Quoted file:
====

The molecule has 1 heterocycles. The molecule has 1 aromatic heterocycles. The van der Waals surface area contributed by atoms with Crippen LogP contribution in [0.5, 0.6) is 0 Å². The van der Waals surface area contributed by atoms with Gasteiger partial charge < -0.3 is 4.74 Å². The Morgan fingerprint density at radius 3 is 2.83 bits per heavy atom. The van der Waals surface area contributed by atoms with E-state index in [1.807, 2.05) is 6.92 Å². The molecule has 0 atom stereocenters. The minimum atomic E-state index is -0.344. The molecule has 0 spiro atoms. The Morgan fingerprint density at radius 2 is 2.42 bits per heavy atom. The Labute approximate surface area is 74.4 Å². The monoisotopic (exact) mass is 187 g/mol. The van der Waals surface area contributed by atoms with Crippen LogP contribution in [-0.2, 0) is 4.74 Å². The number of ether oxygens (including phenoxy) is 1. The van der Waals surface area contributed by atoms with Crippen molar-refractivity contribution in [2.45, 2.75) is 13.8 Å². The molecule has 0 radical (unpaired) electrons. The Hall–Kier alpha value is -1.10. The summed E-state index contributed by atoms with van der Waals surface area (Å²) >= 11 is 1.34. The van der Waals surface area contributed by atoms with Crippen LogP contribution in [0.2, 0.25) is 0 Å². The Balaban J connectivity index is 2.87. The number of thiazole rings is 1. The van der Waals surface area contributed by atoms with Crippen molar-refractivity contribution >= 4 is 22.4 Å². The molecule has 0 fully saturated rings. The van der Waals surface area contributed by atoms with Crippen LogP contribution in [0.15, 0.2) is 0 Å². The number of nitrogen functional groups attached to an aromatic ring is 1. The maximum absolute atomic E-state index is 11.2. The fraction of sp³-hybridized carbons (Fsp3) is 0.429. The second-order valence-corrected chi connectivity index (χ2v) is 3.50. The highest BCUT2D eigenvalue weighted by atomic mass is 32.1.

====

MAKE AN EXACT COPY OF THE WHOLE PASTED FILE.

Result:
The molecule has 1 heterocycles. The molecule has 1 aromatic heterocycles. The van der Waals surface area contributed by atoms with Crippen LogP contribution in [0.5, 0.6) is 0 Å². The van der Waals surface area contributed by atoms with Gasteiger partial charge < -0.3 is 4.74 Å². The Morgan fingerprint density at radius 3 is 2.83 bits per heavy atom. The van der Waals surface area contributed by atoms with E-state index in [1.807, 2.05) is 6.92 Å². The molecule has 0 atom stereocenters. The minimum atomic E-state index is -0.344. The molecule has 0 spiro atoms. The Morgan fingerprint density at radius 2 is 2.42 bits per heavy atom. The Labute approximate surface area is 74.4 Å². The monoisotopic (exact) mass is 187 g/mol. The van der Waals surface area contributed by atoms with Crippen LogP contribution in [-0.2, 0) is 4.74 Å². The number of ether oxygens (including phenoxy) is 1. The van der Waals surface area contributed by atoms with Crippen molar-refractivity contribution in [2.45, 2.75) is 13.8 Å². The molecule has 0 radical (unpaired) electrons. The Hall–Kier alpha value is -1.10. The summed E-state index contributed by atoms with van der Waals surface area (Å²) >= 11 is 1.34. The van der Waals surface area contributed by atoms with Crippen LogP contribution in [0.2, 0.25) is 0 Å². The Balaban J connectivity index is 2.87. The number of thiazole rings is 1. The van der Waals surface area contributed by atoms with Crippen molar-refractivity contribution >= 4 is 22.4 Å². The molecule has 0 fully saturated rings. The van der Waals surface area contributed by atoms with Crippen LogP contribution in [0.15, 0.2) is 0 Å². The number of nitrogen functional groups attached to an aromatic ring is 1. The maximum absolute atomic E-state index is 11.2. The fraction of sp³-hybridized carbons (Fsp3) is 0.429. The second-order valence-corrected chi connectivity index (χ2v) is 3.50. The highest BCUT2D eigenvalue weighted by atomic mass is 32.1.